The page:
what is happening with our earth?
- Rothert und J. Ritter, Göttingen
in: Bulletin of the German Geophysical Society (DGG), 1/1999, p. 9-14
(Note: This section of the original article contains numerous images of seismograms, of which only the recordings of the 17-t pendulum are shown here due to lack of space.)
The seismic recording of the explosion of 30/12/1998 was discovered by the technical supervisor of the Wiechert seismograph of the Institute of Geophysics, Mr Wilfried Steinhoff, during routine maintenance. The image shows the horizontal traces of the 17-t pendulum as magnified contact prints of the smoked-paper recordings. The arrival of the P wave and the subsequent surface waves are clearly recognisable. A shear wave, which was to arrive 0.6 s after the P wave, cannot be identified. The recordings at the station of the German Regional Seismic Network (GRSN) in Clausthal also show hardly any S wave arrivals (image not shown here). The original Z, N-S and E-W components were rotated in ray direction according to Plesinger et al. (1986). The frequency-dependent ground movement measured by the Wiechert seismograph in Göttingen is about 0.26 µm for the P wave and 0.78 tm for the surface wave. To calculate the ground movement, the transfer function according to Geiger (1909) and the current calibration values ascertained by Dr. Schreiber (Göttingen) were used. The distance to the explosion site is about 3.3 km. The travel time of the P wave can be estimated at about 1 s (extrapolated according to Müller, 1934). Based on this, the detonation was initially determined to have occurred at 08:19:28 a.m. GMT ± 0.5 s. The time synchronisation of the seismic recording is done using the DCF time signal. Eyewitnesses previously stated the detonation time to be between 08.20 and 08.23 a.m.
Taking the observations in Clausthal into account, the inaccuracy in determining the origin time has to be indicated somewhat greater (about ± 1 s), because different travel times to Clausthal are calculated for the events of 1992 and 1998: about 7 s for 1992 and roughly 9 s for 1998. This is likely to be attributable to inaccuracies in time synchronisation at the historical station in Göttingen. The observed travel times to Clausthal yield apparent velocities of 6.4 and 5.2 km/s for the P wave. The mean value of 5.8 km/s corresponds to the velocity of the P wave in the upper crust, as was measured in this area during the European Geotraverse (Aichroth et al., 1992).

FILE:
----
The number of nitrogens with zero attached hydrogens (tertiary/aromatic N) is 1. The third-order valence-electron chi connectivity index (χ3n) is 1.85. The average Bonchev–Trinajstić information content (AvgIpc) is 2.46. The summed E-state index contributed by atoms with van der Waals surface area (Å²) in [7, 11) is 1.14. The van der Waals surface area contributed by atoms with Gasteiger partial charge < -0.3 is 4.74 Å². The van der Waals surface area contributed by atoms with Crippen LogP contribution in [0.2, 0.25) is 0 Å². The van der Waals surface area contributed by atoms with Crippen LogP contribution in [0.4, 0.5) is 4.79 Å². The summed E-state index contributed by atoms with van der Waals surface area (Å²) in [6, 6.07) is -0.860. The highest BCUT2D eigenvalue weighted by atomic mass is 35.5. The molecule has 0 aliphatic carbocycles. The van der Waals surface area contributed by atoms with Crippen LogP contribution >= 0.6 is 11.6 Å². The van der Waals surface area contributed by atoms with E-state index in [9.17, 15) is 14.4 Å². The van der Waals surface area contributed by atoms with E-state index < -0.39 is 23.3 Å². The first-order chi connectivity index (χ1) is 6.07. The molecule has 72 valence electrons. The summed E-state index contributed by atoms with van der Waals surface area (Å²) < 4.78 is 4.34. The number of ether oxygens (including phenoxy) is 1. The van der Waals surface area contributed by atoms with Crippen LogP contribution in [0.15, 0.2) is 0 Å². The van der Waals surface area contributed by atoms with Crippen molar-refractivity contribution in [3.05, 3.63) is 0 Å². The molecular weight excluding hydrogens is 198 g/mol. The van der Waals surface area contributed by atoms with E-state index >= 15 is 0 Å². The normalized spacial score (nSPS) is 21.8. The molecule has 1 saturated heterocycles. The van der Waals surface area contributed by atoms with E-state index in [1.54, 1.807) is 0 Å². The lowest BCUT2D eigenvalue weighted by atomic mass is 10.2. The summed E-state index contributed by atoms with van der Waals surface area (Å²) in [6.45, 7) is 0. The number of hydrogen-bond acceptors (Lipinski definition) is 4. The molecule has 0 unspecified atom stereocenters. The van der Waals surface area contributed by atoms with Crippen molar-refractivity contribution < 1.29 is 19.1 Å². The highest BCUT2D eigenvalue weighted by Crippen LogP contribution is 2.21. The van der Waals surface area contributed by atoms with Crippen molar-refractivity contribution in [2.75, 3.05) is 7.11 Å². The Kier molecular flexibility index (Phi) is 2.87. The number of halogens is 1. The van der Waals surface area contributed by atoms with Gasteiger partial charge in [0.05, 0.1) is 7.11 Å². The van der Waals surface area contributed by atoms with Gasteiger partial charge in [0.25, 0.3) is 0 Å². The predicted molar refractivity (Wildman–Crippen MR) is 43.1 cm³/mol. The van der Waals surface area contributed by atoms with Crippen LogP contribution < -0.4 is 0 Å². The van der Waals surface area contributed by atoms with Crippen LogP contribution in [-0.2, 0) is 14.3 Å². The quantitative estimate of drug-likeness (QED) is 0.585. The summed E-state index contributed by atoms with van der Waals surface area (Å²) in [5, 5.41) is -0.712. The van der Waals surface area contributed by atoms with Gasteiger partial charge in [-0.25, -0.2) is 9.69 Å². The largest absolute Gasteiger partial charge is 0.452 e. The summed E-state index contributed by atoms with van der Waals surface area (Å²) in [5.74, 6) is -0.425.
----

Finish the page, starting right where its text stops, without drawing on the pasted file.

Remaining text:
A comparison of the 1992 and 1998 seismic data was aimed at obtaining further information about the detonation. Apart from Göttingen’s smoked-paper recordings, the seismic impacts can also be seen in the data provided by the station of the German Regional Seismic Network in Clausthal located at a distance of 46 km. While the P wave trains are very similar, slightly higher surface wave amplitudes are observed for the 1992 bomb explosion. However, these differences are within the limits of observational uncertainty. Other seismic recordings of the events are not known.
The duration magnitude MD according to Willmore and Karnik (1970) was used to compare the magnitudes of the 1992 and 1998 events. The Göttinger station measures 1.0 ± 0.1 and the Clausthal station 1.4 ± 0.1 for both events. The conventional Richter magnitude scale ML delivers values of 0.5 – 0.7 for both explosions, with the results being relatively unreliable due to the weak signals and the limited data as well as the unknown amplitude decay function. Another comparison of the seismic energy of both events is delivered by squared amplitude spectra of the true ground vibration velocity in Clausthal. The resulting spectra after correction of the transfer function of the STS-2 seismometer and rotation into ray coordinates are shown in Fig. 4 (not shown here). A direct comparison between 1992 and 1998 also does not reveal any significant differences here. From the results of the magnitude and spectrum determination, it is inferred that the seismic waves generated were about equal in amplitude in both events.